Creating a Social Media Policy Just Got Trickier

A recent study found that 71% of companies in the Americas do not have a “formal policy regarding employee use of social networking sites.” That being the case, it’s likely your company is in need of a social media policy, but even if it has one, a recent court case creates a new twist to consider regarding what you can and cannot control.

CNBC reports that the government has settled a lawsuit against a Connecticut ambulance company that fired an employee after she went on Facebook to criticize her boss from her home computer, hours after her supervisor said a customer had complained about her work.

This isn’t the first example of an employer firing an employee for what they said online. Inc.com cites others of a nonprofit firing an employee over a sex blog, a waitress being fired for Facebook, and a prospective Cisco employee losing their job offer due to a tweet. This is one of the first examples of an employee’s social media postings from their own computers on their own time being protected speech.

A proactive company has a social media policy that ensures that the right people are saying the right thing online about the company while tweeting, blogging, etc. on company time. It outlines what the company’s strategy and purpose online is and who is and who is not responsible for executing that strategy.

Need examples of a social media policy? Check out these resources:

  1. Online Database of Social Media PoliciesSocial Media Governance
  2. How to Write a Social Media PolicyInc.com
  3. 10 Must-Haves for Your Social Media Policy, Mashable.com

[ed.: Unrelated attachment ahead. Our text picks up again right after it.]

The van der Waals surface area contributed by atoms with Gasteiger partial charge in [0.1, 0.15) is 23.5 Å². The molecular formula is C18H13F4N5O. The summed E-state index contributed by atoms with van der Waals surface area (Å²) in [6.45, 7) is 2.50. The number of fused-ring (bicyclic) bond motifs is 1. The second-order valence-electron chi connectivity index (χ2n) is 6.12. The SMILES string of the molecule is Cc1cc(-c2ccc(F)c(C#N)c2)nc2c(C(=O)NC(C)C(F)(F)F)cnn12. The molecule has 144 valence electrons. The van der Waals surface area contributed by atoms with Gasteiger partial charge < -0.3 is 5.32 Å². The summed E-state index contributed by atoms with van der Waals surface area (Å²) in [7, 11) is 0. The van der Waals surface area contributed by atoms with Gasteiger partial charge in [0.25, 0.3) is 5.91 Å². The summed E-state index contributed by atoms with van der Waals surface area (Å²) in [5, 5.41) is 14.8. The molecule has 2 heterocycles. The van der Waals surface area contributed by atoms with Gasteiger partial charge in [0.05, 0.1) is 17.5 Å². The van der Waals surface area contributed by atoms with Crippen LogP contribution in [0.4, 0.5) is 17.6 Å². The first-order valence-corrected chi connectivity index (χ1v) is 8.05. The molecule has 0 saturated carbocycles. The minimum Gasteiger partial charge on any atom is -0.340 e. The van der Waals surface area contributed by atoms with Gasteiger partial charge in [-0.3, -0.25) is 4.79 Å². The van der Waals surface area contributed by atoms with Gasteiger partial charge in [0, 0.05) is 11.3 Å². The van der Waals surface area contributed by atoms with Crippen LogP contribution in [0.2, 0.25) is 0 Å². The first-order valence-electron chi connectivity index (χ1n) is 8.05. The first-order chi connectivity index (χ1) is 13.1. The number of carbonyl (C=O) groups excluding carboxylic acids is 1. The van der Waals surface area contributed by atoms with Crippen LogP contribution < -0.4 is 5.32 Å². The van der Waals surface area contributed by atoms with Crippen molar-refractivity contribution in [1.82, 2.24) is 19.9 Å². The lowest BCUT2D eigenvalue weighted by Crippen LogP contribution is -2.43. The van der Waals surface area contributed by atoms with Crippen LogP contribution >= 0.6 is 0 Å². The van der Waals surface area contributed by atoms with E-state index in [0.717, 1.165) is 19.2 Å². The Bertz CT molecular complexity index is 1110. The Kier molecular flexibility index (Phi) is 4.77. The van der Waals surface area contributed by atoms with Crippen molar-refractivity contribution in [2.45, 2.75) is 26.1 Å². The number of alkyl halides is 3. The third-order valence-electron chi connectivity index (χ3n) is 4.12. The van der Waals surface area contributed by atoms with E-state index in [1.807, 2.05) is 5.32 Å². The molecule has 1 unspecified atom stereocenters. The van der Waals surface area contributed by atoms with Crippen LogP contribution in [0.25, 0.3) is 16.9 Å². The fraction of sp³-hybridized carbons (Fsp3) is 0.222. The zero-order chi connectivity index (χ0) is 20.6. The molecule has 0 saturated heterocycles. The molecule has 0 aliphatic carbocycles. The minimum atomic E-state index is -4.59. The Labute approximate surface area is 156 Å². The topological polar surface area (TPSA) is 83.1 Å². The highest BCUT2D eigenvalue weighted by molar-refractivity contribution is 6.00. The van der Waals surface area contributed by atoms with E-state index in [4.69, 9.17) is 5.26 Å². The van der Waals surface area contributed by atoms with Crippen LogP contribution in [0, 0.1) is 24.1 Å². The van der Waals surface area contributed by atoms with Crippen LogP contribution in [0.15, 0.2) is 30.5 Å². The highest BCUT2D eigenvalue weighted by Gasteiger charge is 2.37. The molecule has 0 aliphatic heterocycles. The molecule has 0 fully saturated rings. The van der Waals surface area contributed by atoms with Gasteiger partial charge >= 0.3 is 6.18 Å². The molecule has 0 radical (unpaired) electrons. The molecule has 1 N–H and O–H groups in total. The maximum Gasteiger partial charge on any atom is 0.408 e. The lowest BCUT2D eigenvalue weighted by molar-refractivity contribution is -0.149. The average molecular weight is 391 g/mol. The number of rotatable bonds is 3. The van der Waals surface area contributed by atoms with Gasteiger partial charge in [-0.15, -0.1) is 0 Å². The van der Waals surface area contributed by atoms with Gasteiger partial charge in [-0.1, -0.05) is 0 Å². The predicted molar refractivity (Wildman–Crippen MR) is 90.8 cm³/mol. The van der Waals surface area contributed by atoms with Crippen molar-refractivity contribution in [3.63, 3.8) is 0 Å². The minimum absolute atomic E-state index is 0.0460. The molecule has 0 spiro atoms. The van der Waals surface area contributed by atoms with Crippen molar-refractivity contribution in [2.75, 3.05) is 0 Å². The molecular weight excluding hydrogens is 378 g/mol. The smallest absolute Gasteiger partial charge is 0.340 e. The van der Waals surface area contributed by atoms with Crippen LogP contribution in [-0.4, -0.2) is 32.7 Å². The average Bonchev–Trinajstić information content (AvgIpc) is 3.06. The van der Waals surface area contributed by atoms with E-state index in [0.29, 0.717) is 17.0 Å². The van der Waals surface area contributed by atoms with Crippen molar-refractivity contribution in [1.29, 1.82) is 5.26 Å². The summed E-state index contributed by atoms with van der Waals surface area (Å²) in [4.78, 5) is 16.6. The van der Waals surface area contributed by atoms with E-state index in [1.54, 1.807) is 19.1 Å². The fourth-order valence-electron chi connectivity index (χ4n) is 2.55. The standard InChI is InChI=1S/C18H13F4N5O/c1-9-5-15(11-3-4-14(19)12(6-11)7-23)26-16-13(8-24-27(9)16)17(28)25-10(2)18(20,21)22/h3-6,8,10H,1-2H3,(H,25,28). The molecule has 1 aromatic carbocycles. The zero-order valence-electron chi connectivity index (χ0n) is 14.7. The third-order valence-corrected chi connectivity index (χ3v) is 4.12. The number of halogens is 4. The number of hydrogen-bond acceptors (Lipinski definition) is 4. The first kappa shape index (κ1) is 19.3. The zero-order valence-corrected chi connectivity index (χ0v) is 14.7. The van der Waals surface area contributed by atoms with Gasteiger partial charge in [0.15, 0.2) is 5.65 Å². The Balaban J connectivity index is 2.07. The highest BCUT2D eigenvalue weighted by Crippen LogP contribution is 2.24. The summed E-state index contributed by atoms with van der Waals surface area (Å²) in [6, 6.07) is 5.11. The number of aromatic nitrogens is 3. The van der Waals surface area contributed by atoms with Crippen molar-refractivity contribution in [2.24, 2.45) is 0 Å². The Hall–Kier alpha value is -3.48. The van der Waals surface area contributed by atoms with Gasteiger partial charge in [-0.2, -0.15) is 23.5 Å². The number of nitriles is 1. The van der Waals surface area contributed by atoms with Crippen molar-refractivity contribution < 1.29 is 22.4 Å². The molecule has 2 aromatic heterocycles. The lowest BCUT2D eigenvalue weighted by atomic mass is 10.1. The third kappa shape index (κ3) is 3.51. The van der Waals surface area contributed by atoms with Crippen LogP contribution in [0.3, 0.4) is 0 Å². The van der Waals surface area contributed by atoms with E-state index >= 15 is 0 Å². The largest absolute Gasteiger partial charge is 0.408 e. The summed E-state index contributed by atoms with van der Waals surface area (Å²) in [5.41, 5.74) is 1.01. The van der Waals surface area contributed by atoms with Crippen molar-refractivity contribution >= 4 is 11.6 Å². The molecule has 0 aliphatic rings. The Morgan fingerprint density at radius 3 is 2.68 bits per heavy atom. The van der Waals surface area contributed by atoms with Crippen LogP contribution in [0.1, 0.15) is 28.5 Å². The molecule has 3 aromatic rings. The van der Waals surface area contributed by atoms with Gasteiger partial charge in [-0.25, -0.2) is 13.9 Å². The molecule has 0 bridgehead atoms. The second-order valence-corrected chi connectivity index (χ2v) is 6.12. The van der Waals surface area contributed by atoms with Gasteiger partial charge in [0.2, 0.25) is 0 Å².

In light of this settlement, you may want to rethink how you write your policy for what employees say on their own time from their own computers. Obviously, you want to protect confidential business information, but you may not be able to control what they say off the job. When it comes to personal opinions, you may want to simply want to make sure that they are clear that their opinions are their own, that they do not speak for the company in any way.

On the job is different. A Ketchum employee found this out the hard way when he tweeted “True confession but I’m in one of those towns where I scratch my head and say ‘I would die if I had to live here!'” Problem was he was in Memphis to visit his client FedEx, and FedEx saw the tweet. They were less than amused.

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This entry was posted in Facebook, Social Media, Strategy, Twitter and tagged , , , , , . Bookmark the permalink.

One Response to Creating a Social Media Policy Just Got Trickier

  1. Pingback: Texan Thanksgiving Twitter Turkey | Strategic communications from the inside

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